It has been a little while since I last talked about Ubuntu Accomplishments, but there has been ferocious work going on in the project. The new release includes a number of important features and refinements.

The goal of the 0.3 has been to focus on quality. Our intention here was to raise the reliability and quality of the core system and provide another good solid iteration towards a 1.0 release. As such many of the features in this release are not particularly visible, but you can really feel the improvement in quality.

Let’s first take a look at the end-user improvements. Firstly, we improved the My Trophies view to include filtering to show you the different collections as well as which trophies you got most recently:

A core philosophy with the project is to keep our interface clean and uncluttered.

These new filters make it much easier to navigate your trophies when you have a large collection. It also makes the client feel more dynamic when displaying trophies in chronological order (this is grouped by ‘Today’, ‘This Week’, ‘This Month’, ‘Last Six Months’ etc).

Thanks to s-fox we now have Social Media integration build into the client. When browsing your trophies you can click one then click the Share button to easily share it across your social networks. This integrates neatly with Gwibber so it uses your online accounts settings.

A large chunk of the 0.3 cycle was spent by the awesome web team building a web front-end for displaying and browsing accomplishments. Thanks to Janos Gyerik and Gabriel E. Patiño for their extensive work on this code-base.

An in-development shot of the web gallery.

This web gallery will eventually be visible at trophies.ubuntu.com. The code lets you browse different opportunities, view the documentation, and then also show your trophies to others. We integrated support for the web gallery into the desktop app to switch on support for this with a single click (you have to opt-in to share your trophies online).

We have all kinds of interesting plans for building in social functions into the web interface to help make our community feel better connected in terms of what people work on and how people can find help in participating. I am really looking forward to seeing this deployed in a production environment in the next few months.

In addition to this work we also added a number of new accomplishments to continue extending the system to cover as much of the community as possible.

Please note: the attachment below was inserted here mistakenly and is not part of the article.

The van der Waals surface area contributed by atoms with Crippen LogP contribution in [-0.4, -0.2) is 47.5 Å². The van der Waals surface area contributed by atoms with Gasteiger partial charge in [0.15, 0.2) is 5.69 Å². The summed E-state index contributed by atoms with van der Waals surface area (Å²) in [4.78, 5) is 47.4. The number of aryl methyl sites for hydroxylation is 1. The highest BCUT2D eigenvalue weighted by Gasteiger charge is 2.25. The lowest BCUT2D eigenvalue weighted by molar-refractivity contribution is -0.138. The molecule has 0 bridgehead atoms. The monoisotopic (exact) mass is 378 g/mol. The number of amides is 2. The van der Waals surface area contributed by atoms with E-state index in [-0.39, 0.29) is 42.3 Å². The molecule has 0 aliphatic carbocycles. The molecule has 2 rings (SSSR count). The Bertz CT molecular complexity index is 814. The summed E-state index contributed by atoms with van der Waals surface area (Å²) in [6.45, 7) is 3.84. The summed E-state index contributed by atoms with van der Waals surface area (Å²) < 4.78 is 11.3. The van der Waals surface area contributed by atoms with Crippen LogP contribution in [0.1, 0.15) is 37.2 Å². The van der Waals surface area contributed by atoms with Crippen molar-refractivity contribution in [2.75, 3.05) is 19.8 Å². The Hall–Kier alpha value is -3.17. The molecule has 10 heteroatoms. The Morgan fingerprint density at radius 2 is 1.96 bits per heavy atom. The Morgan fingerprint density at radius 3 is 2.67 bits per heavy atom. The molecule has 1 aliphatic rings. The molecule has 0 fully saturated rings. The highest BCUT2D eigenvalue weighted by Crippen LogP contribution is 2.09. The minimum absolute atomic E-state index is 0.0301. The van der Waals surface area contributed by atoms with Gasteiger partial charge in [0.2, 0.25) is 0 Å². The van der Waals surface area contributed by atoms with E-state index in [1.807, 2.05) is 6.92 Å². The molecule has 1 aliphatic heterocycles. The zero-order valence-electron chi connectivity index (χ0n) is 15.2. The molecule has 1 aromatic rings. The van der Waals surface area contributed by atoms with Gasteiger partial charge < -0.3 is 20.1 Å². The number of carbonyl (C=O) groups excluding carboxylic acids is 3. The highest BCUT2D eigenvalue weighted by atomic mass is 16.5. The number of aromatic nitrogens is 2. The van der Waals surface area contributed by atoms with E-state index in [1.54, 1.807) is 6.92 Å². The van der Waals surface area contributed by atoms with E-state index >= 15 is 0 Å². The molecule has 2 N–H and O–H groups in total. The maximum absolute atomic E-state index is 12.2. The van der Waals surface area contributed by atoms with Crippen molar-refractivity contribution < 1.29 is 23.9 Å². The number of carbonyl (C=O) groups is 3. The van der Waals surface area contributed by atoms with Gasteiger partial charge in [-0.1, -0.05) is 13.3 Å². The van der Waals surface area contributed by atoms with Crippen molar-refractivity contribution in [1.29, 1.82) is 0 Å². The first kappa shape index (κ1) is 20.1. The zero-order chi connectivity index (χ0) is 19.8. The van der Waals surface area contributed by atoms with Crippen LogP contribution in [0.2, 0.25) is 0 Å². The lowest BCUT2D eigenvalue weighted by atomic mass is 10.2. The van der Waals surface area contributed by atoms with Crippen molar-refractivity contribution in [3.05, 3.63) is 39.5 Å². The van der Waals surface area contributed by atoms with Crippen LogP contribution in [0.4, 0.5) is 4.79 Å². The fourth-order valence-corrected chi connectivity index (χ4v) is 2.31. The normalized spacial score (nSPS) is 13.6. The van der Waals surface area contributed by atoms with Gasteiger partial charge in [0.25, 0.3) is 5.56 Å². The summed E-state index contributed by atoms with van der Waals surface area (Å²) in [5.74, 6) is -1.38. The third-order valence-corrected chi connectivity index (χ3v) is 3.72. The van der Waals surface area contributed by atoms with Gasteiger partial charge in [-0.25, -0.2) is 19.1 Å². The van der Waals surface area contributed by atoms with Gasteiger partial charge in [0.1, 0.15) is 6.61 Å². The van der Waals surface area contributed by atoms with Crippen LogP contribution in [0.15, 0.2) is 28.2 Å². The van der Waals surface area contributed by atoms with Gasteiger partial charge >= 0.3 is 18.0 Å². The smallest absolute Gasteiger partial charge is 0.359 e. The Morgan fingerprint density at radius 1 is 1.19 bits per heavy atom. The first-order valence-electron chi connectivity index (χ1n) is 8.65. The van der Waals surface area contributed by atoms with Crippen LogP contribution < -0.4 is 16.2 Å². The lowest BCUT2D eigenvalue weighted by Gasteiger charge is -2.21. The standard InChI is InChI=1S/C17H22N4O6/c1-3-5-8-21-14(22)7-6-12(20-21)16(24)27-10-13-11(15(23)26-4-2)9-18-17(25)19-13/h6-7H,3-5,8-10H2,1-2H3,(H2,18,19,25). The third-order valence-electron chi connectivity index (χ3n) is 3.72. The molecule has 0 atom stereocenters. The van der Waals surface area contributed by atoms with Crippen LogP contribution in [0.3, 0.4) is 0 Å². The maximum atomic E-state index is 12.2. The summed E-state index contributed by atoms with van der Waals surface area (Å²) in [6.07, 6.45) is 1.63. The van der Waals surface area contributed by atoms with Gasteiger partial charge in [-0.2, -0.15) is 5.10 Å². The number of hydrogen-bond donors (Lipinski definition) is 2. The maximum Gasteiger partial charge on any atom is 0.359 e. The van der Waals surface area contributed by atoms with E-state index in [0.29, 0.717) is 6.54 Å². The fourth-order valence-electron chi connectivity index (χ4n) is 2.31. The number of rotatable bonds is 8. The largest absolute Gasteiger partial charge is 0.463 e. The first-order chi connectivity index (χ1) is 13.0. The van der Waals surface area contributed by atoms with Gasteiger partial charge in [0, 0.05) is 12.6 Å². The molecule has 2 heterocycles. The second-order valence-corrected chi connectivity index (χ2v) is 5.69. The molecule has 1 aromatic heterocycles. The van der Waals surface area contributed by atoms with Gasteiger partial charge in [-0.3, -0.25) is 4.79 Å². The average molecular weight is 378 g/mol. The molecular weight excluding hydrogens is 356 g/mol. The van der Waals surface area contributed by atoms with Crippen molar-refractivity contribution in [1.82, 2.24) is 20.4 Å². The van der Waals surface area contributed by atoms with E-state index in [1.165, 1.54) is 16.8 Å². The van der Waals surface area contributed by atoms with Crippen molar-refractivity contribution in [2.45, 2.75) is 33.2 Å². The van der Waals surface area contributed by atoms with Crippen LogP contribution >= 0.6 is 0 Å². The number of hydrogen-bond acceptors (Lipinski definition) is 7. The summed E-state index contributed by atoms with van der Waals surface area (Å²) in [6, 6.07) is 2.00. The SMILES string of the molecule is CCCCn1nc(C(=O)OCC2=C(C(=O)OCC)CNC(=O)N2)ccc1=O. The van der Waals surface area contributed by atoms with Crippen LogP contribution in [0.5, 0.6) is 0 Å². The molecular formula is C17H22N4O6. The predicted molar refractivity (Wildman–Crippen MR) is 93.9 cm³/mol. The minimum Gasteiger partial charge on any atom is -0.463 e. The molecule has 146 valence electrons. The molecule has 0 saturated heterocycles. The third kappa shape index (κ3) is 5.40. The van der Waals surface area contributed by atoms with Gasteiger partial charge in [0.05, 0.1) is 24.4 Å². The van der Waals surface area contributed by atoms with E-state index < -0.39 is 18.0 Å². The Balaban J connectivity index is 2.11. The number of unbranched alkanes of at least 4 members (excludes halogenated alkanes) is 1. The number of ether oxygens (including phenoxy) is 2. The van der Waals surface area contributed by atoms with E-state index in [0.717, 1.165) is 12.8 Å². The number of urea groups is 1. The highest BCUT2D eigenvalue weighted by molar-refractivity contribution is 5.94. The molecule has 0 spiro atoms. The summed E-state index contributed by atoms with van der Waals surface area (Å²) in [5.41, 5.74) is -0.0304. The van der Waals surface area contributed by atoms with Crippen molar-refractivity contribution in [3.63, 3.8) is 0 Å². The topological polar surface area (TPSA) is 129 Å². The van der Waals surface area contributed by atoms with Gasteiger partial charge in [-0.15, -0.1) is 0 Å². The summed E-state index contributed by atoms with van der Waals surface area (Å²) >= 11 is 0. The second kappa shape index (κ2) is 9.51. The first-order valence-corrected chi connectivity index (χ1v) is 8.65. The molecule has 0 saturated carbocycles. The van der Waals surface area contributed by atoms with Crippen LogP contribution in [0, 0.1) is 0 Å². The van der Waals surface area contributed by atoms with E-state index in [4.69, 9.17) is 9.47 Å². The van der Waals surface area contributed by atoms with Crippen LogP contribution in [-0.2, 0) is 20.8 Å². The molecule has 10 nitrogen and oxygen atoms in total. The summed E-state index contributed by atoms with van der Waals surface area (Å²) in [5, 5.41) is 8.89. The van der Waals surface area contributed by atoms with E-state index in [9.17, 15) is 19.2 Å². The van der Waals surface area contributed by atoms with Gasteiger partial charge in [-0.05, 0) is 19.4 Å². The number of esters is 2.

A big chunk of the work in this release however was much less visible with the goal of assuring quality.

Thanks to Matt Fischer we now have a comprehensive suite of unit tests. We are now regularly running these tests and running them against new contributions to assure the quality of our code-base and not regress.

We also did a full review of our API, and we tidied up our code-base significantly. Creating effective APIs is hard and intensive work, and thanks to Rafal Cieslak for his excellent efforts in driving much of our API clean-up. We have a far more mature API now.

As part of this work in assuring quality I spent some more time hacking on a tool I wrote to check the quality of our accomplishments (the tool is accomplishments-battery). I pretty much re-wrote it for 0.3, added different output formats, included checking for accomplishment schema completeness, and made it more modular. We use this tool to run a full daily check of all accomplishments to ensure they work correctly.

A test run on the Ubuntu Member accomplishments.

We as a team also spent a lot of time generating API documentation both for contributors and for accomplishments writers. We want to provide two types of documentation: docs for people consuming the technology to write clients and accomplishments as well as docs for people who want to hack on the core accomplishments system. This is still on-going work, but we are in much better shape than we were.

Part of our documentation designed for client authors.

We also vastly improved our documentation for how people contribute to the project.

Trying The Release

To get started using the release, please see our installation instructions. You will need to be using Ubuntu 12.04 or later to use the 0.3 release. Fortunately, the most recent versions of our flavors (e.g. Xubuntu) can now also run Ubuntu Accomplishments too!

If you have any questions, feel free to post them using our Ask Ubuntu tag, or ask in our support channels (more on this below).

Next Steps

Our next step is to get the system production ready. I have tasked Michael Hall on my team to take this pretty mature code-base and deploy it in a production environment and work with the Canonical IS around these logistics (the IS team has already approved this work). Michael will be working on getting the system up and running over the coming weeks. This will include both the validation server and the web gallery.

While this work is going on we hope to have a preview version of trophies.ubuntu.com ready to go. We already have the integration with the desktop application in the code-base (just not exposed in the user interface). We will then continue to refine our core system, grow our library of accomplishments and start rolling the system out to our wider community. Exciting times!

We need your help though! If you are a programmer, tester, writer, translator, or just want to help in another way, please our getting involved page, join our mailing list, and be sure to join our IRC channel in #ubuntu-accomplishments on Freenode. We hope to see you soon!

Thanks to Rafal, Matt, s-fox, and the many other folks who helped make this release such a success!

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